College is a time when the majority of young people juggle both school and work, but most of the time a college student holds down a part-time position that probably doesn’t require a Bachelor’s degree. As graduation approaches and life in the “real world” (whatever that is) becomes a scary reality, it’s time to start preparing for job interviews!
It’s important to realize that a college degree doesn’t guarantee the perfect job and a huge paycheck. Most new graduates enter the workforce by taking on entry-level positions. High unemployment rates mean more people are looking for jobs than getting hired for them, so it’s important to make a good impression at interviews. The biggest mistake that many recent college grads make when it comes to interviews is showing up unprepared. As the saying goes, practice makes perfect, so start getting ready now!
The fact that interviewing is a skill is a tough concept for people to grasp, particularly recent college graduates who think that their newly earned degree entitles them to whatever job they choose. I was always a great student and I was hired for every single part-time job that I applied for during school, but running a cash register and helping customers required a different skill set than most of the “real jobs” I wanted after earning my degree. It can be intimidating to sit in front of someone and pretend to be calm while they ask you question after question. Different people will give you different advice when it comes to interviews, and there are plenty of dos and don’ts, so it’s important to figure out what works best for you. Here are a few tips.
You may have spent the last four years in jeans, T-shirts, and flip-flops, but unfortunately it’s time for that to change. Dressing inappropriately for job interviews is big pet peeves among employers. It’s true that the office dress code varies from industry to industry, even from company to company, but the interview is most likely your first chance to prove yourself. Even if you’re meeting with the boss on Casual Friday, you want to look your best. You never get a second chance to make a first impression. (Corny, I know, but it’s the truth!)
A few basic guidelines:
Another thing to keep in mind is personal hygiene. Clean, wrinkle-free clothes are a necessity, but be sure to take a bath or shower before your interview as well. Body odor may keep you in the boss’s memory for the wrong reasons. You should also avoid strong perfumes and colognes because you don’t want to cause anyone to have an allergy attack!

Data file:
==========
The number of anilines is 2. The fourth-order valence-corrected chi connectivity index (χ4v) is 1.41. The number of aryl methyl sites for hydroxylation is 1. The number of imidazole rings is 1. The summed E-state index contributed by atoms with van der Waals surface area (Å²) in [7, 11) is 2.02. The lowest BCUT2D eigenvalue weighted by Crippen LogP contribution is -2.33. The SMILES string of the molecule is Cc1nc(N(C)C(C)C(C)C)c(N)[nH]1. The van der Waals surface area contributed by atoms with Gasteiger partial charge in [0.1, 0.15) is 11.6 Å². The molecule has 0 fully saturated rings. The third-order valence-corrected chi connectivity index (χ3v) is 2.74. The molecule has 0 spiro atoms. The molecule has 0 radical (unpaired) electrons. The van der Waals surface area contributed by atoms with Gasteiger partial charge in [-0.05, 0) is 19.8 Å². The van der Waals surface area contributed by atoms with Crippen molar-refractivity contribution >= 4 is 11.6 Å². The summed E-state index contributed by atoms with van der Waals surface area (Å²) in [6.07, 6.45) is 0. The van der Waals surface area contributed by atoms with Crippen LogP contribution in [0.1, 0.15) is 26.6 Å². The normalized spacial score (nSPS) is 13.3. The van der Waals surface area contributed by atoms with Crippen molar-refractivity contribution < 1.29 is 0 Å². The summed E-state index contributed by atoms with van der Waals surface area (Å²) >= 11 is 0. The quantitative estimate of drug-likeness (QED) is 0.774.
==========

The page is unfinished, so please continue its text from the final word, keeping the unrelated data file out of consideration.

Bad breath is another fear, but if you must eat a mint or chew gum, get rid of it before you walk in for the interview. Talking with a mouthful doesn’t exactly fit most people’s definition of professional.
It’s important to show up on time for job interviews. Professors might not mind if you slip into class a few minutes late, but your interview was scheduled at a specific time for a reason. Be prompt. It shows respect for the situation. The person that is interviewing you probably has a tight schedule, and other interviews may be taking place on the same day as yours. If possible, you should arrive ten minutes early – showing up any earlier than that may make the interviewer feel rushed.
Be prepared. Do some research on both the company you are visiting and the position that you have applied for. Your approaching or recent college graduation probably means that you are going on multiple interviews, so it’s imperative to remember which job you are even there to land!
Bring a copy of your resume that is free of errors and free of lies. Forbes.com estimates that 40% of people lie on their resume! More and more human resources offices are performing background checks and checking references than ever before, so it’s in your best interest to tell the truth.
Don’t be afraid to speak up during interviews. Sure, you’re there to answer questions about yourself, but it’s perfectly fine to ask questions, too! In fact, most interviewers would prefer if you did. That way, all the bases will hopefully get covered. Barely speaking throughout an interview will make you seem unapproachable and unprepared. It’s also acceptable to have a few questions jotted down so that you remember to ask them. Keep the list near your resume so that you don’t wind up fumbling for it.
It’s perfectly acceptable to send a thank-you card or a thank-you email after an interview. It’s also fine to inquire about the status of the job after a week or so. The worst thing that can happen? You find out you didn’t get the job. Recent college graduates don’t have a ton of relevant experience under their belt, so a successful interview is most likely going to be one of the biggest factors contributing to whether or not you get hired. You may have to go on several interviews before you snag a job, but don’t be discouraged: practice makes perfect!
Melissa Rhone earned her Bachelor of Music in Education from the University of Tampa. She resides in the Tampa Bay area and enjoys writing about college, pop culture, and epilepsy awareness.
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